Research themes

The Research Centre for Education and the Labour Market (ROA) is a research institute of the Maastricht University School of Business and Economics, established in 1986. The overarching research theme of ROA is the acquisition and depreciation of human capital over the life course in relation to the skills demanded on the labor market.

ROA’s mission is to conduct high quality research that has a strong policy impact. Building on a strong position in academia, ROA aims to inform and inspire policymakers and academics, and thereby to contribute to both scientific research and public and organizations’ human resource development policies. ROA’s research programme is organised in four themes:

  1. Education and Transition to Work
  2. Health, Skills, and Inequality
  3. Labour Market and Training
  4. Human Capital in the Region

The first two themes focus on education and skills as point of departure and study the drivers and outcomes at the individual, organizational and societal level. The last two programs study the developments in skill supply and demand on the labor market and the interactions between the two at the national and regional level.

 

Education and Transition to Work

Program director: Prof. Dr. Rolf van der Velden

 

Purpose

The Education and Transition to Work program aims to provide a better knowledge about the Dutch education system with the aim of optimizing the development and use of talent and the optimization choices during the school career and the transition to the labor market.

Education serves several functions in society: the skill production function, the selection function, the allocation function and the socialization function. These functions can reinforce each other but can also be contradictory. Moreover, the way in which education fulfills these functions can be assessed based on various criteria (effectiveness, efficiency, justice and freedom of choice). We aim to provide a balanced view on the functioning of the Dutch education system, taking these complexities explicitly into account. Moreover, we look at the performance of education at different levels: the macro level (national education systems), the meso level (schools / classes), the micro level (students), as well as the relationships between these levels.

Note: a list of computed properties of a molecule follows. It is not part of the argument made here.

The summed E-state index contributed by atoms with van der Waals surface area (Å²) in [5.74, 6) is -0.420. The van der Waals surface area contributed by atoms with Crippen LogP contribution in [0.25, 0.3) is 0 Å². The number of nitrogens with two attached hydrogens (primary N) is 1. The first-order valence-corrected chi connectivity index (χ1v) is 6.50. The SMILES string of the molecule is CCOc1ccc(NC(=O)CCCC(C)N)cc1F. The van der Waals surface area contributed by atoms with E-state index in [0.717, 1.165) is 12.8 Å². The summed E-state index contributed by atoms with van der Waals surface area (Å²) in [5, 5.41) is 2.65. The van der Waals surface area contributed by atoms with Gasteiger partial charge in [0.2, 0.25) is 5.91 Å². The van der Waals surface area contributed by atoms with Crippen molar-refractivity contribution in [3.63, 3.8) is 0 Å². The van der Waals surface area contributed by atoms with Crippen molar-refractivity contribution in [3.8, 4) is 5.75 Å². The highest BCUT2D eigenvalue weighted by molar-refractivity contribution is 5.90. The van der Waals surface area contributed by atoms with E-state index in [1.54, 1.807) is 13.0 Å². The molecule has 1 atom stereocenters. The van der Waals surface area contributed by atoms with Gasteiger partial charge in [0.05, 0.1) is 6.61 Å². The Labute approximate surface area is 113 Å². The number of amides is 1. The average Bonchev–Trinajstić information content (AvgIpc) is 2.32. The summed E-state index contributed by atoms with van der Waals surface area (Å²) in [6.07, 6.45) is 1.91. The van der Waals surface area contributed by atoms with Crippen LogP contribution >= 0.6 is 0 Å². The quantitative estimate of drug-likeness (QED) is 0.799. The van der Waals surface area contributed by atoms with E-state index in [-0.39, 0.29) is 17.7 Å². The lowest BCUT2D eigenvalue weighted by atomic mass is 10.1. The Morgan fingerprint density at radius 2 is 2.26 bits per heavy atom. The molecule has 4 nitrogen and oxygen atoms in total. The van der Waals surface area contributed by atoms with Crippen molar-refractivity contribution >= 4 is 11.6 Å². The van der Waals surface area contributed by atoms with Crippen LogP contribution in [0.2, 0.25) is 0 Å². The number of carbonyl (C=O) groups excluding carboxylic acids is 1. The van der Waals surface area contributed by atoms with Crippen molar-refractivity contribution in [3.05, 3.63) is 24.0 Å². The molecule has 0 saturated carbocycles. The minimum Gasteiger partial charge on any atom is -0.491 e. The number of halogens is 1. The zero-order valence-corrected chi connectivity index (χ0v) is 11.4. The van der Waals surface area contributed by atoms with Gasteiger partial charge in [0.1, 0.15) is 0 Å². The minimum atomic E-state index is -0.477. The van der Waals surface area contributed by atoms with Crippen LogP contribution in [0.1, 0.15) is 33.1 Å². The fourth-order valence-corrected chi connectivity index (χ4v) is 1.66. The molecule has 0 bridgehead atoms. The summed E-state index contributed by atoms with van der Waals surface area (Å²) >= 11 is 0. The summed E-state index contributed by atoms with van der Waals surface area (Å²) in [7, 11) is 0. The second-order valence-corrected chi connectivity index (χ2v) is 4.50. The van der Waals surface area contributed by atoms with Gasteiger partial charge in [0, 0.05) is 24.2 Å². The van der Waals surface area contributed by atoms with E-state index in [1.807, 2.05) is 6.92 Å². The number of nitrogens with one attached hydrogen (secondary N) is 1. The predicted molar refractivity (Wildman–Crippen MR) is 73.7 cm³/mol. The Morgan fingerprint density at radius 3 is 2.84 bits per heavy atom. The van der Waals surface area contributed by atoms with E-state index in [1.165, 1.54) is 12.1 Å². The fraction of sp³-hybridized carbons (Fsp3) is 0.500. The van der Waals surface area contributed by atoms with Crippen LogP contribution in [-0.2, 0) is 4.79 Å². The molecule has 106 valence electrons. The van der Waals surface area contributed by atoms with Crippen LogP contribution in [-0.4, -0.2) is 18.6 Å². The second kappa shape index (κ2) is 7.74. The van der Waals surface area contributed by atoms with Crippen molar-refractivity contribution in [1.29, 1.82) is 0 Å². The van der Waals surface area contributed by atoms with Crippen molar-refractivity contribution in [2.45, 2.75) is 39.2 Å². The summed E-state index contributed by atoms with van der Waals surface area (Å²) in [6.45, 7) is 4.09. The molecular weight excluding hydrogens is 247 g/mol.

Important questions are:

  1. How do school careers develop and how successful is the transition to work?
  2. How do changes in the labour market affect the optimal functioning of education?
  3. Are there trade-offs between different functions of education and can these be avoided?
  4. What are characteristics of ‘well-functioning’ systems/programs/schools?
  5. What are institutional barriers to an optimal performance of the education system?

Research themes

  • School careers, school performance and school quality
  • Transition to work
  • Education systems and reforms